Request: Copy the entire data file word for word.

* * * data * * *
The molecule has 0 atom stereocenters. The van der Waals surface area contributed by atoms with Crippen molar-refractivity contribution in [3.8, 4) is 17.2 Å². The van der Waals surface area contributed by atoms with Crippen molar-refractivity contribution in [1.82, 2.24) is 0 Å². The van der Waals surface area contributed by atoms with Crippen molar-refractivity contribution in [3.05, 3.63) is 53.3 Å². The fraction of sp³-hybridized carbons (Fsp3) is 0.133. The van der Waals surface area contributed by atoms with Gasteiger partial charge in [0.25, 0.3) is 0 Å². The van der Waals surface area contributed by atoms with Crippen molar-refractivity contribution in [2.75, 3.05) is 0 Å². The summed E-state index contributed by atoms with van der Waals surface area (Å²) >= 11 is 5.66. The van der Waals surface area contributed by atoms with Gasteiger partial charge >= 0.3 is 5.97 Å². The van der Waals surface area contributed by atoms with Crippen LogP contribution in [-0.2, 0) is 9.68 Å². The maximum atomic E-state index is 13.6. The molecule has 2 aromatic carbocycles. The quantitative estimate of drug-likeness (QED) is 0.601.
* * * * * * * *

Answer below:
The molecule has 0 atom stereocenters. The van der Waals surface area contributed by atoms with Crippen molar-refractivity contribution in [3.8, 4) is 17.2 Å². The van der Waals surface area contributed by atoms with Crippen molar-refractivity contribution in [1.82, 2.24) is 0 Å². The van der Waals surface area contributed by atoms with Crippen molar-refractivity contribution in [3.05, 3.63) is 53.3 Å². The fraction of sp³-hybridized carbons (Fsp3) is 0.133. The van der Waals surface area contributed by atoms with Gasteiger partial charge in [0.25, 0.3) is 0 Å². The van der Waals surface area contributed by atoms with Crippen molar-refractivity contribution in [2.75, 3.05) is 0 Å². The summed E-state index contributed by atoms with van der Waals surface area (Å²) >= 11 is 5.66. The van der Waals surface area contributed by atoms with Gasteiger partial charge >= 0.3 is 5.97 Å². The van der Waals surface area contributed by atoms with Crippen LogP contribution in [-0.2, 0) is 9.68 Å². The maximum atomic E-state index is 13.6. The molecule has 2 aromatic carbocycles. The quantitative estimate of drug-likeness (QED) is 0.601.